Whenever a new cycle begins, a new year, the usual thing is to try to see what reality has in store for us in the new days. We must do the same on 2021.
That is exactly what we will aspire to do here in these brief lines, only that we will stop – as usual – to take a look at worldwide political dynamics, where the axis of the year will gravitate around the pandemic and vaccination, where the WHO is once again discredited after affirming that the Chinese vaccine “Sinovac” had an effectiveness of 78%, something denied by the prestigious Brazilian institute Butantan, whose study revealed that it has an overall effectiveness of only 50.38%.
We will begin with Asia, where tension is basically centered around two poles: North Korea, again since there was never a concrete, time-specific agreement on weapons of mass destruction, and its hostile relationship with its southern neighbor will continue.
On the other hand, and perhaps most importantly, consider the new role of Xi Jinping’s Communist China, not only with its skirmishes with India over a long-lasting border conflict, but also over its evident change of rudder in its foreign policy from passivity and discretion to its aspiration as the world’s hegemonic power.
There are still unresolved issues in 2021, such as the true origin of the present pandemic, the mysterious absence of the virus in cities like Beijing and Shanghai, the political and economic centers of China, respectively. In addition to its mask diplomacy, its economic strengthening with respect to other countries in the world during the pandemic and even more so in post-pandemic times (if it ever happens), the control of organs of world diplomacy such as the WHO and its penetration into extra-regional spheres, such as the United States and Latin America.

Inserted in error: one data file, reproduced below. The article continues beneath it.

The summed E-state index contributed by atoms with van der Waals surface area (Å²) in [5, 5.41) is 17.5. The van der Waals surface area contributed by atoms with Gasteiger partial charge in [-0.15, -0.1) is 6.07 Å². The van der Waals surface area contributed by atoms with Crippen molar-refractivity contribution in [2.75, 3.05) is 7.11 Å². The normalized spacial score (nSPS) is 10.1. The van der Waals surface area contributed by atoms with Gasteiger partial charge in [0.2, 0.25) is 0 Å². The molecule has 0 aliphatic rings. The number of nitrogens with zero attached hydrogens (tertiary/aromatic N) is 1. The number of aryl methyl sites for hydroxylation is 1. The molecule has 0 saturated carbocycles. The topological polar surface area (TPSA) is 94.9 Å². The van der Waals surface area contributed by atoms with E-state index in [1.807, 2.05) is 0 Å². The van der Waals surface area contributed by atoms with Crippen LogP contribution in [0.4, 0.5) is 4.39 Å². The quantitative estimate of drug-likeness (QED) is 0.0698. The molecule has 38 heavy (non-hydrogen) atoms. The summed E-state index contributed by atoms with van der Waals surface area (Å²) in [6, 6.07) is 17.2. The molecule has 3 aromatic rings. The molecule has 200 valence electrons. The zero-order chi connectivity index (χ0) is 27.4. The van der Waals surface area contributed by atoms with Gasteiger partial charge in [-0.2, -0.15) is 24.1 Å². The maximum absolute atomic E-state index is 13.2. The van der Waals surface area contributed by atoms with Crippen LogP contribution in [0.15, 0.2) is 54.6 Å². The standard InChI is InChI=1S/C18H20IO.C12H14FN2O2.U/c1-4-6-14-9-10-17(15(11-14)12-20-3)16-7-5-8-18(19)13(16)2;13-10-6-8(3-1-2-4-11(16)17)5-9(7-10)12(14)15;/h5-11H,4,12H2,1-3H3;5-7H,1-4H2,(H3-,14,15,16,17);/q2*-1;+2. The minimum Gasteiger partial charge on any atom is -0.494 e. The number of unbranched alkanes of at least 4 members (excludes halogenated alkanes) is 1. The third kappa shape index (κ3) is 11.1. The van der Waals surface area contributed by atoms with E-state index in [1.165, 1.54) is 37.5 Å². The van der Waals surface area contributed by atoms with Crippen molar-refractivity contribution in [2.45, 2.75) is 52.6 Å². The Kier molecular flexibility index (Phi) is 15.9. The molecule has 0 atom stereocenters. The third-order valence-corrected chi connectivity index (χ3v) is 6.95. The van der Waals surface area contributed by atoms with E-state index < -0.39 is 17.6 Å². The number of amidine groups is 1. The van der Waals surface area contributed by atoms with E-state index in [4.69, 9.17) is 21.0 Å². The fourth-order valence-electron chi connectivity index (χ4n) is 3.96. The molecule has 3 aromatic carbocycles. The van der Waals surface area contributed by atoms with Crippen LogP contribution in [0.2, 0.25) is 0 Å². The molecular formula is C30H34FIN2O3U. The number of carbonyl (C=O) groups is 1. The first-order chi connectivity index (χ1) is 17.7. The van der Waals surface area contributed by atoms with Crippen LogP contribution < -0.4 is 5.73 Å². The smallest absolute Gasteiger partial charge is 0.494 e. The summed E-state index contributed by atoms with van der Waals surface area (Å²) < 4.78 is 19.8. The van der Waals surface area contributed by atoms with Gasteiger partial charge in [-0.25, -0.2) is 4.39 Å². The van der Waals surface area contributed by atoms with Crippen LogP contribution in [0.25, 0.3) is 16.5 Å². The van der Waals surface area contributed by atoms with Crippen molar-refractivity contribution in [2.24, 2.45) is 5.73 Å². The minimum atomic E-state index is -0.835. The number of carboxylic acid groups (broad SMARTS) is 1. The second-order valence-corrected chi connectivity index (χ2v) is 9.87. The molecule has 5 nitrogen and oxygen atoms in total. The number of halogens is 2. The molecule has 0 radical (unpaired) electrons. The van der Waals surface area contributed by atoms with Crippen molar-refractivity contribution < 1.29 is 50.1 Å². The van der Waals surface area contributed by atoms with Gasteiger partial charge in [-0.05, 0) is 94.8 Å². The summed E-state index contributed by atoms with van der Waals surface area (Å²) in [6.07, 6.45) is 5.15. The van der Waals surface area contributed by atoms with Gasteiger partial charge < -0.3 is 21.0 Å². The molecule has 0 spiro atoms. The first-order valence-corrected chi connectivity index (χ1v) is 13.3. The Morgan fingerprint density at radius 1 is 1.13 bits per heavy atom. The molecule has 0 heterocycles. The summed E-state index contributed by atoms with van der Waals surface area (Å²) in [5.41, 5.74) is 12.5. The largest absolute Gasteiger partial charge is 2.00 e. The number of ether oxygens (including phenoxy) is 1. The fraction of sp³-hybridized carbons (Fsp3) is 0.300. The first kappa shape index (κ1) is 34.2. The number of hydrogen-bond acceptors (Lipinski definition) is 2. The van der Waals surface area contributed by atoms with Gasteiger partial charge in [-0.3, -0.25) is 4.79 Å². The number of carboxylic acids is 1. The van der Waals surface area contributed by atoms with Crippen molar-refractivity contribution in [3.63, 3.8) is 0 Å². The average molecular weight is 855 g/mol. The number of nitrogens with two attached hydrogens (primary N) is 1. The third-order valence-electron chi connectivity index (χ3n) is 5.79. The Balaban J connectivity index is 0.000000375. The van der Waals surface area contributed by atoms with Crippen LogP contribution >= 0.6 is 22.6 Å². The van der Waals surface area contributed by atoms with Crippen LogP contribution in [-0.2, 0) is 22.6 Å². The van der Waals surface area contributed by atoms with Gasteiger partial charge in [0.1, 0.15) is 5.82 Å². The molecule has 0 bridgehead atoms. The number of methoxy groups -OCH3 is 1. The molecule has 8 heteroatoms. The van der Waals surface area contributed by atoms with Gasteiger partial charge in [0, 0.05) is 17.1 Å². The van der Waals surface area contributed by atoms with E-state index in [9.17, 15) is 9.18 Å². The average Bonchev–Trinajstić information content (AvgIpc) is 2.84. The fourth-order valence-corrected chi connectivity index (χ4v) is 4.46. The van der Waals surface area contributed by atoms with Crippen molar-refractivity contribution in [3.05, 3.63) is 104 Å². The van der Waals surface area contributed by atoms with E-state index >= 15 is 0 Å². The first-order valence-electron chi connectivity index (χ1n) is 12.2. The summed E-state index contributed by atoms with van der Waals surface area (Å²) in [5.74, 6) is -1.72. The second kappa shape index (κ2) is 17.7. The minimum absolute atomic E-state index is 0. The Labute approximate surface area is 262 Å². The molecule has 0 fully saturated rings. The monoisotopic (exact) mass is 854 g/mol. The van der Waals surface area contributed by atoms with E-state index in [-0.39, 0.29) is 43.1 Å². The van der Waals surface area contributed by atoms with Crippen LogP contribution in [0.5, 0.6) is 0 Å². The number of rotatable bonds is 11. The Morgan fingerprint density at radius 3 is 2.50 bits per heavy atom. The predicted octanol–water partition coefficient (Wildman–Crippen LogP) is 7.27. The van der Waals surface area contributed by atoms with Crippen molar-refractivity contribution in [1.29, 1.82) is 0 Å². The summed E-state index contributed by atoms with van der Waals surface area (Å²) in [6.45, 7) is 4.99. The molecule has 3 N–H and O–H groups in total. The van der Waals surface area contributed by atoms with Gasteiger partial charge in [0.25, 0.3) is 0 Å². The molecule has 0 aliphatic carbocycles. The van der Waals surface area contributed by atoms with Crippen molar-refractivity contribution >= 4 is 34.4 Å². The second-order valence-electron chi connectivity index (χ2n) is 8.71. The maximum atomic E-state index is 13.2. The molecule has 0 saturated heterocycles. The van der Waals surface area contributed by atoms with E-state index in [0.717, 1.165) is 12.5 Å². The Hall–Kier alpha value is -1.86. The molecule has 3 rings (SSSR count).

On the other hand, the Middle East will continue in 2021 with unresolved local crises like Syria, Libya and Yemen, in addition to the long-lasting role of the theocratic regime of Iran, also with pointed interventions in Latin America, specifically in Venezuela. Finally, the historical conflict between Israel and its Arab neighbors seems to have calmed down after the peace agreements reached by the Trump Administration, which were achieved without the use of force.
As for Europe, the region will suffer notable changes, the continuity of the Brexit situation, partially agreed upon and already in place at the end of 2020. Also, 2021 will face the departure of the veteran and globalist German Chancellor Angela Merkel, which will undoubtedly represent a significant change for the leadership of the European Union, and finally a Spain suffering a strong political polarization between the government of Sánchez-Iglesias and democratic actors such as libertarians Santiago Abascal and his party Vox, a confrontation that we will see continue this year even more strongly.
The Americas in 2021 will basically remain not only in tension but also in conflict, since, in the U.S., polarization did not end with Biden’s disputed electoral victory, as well as the Republican versus Democrat war observed in the assault on Congress, Pelosi’s obsession with removing Trump, even knowing that time would run out, and, in the streets, the clash between Trump’s supporters and the progressives and Democrats will continue.
Further south, the already long-running Venezuelan crisis remains a dead end, especially when President Guaidó, in addition to being directly involved in corruption cases as happened in Paraguay, also lost recognition from the EU, and the new administration in Washington will surely do the same, thus going into oblivion with more grief than glory.
We close with Argentina, a country in which, in just one year, President Fernández has already taken great steps to create the homogeneous abject and opprobrious pauperization of society, and a Brazil living with a time bomb, experiencing galloping inflation, loss of jobs, and with a progressive media that manipulates information to encourage the rejection of Bolsonaro’s conservative government.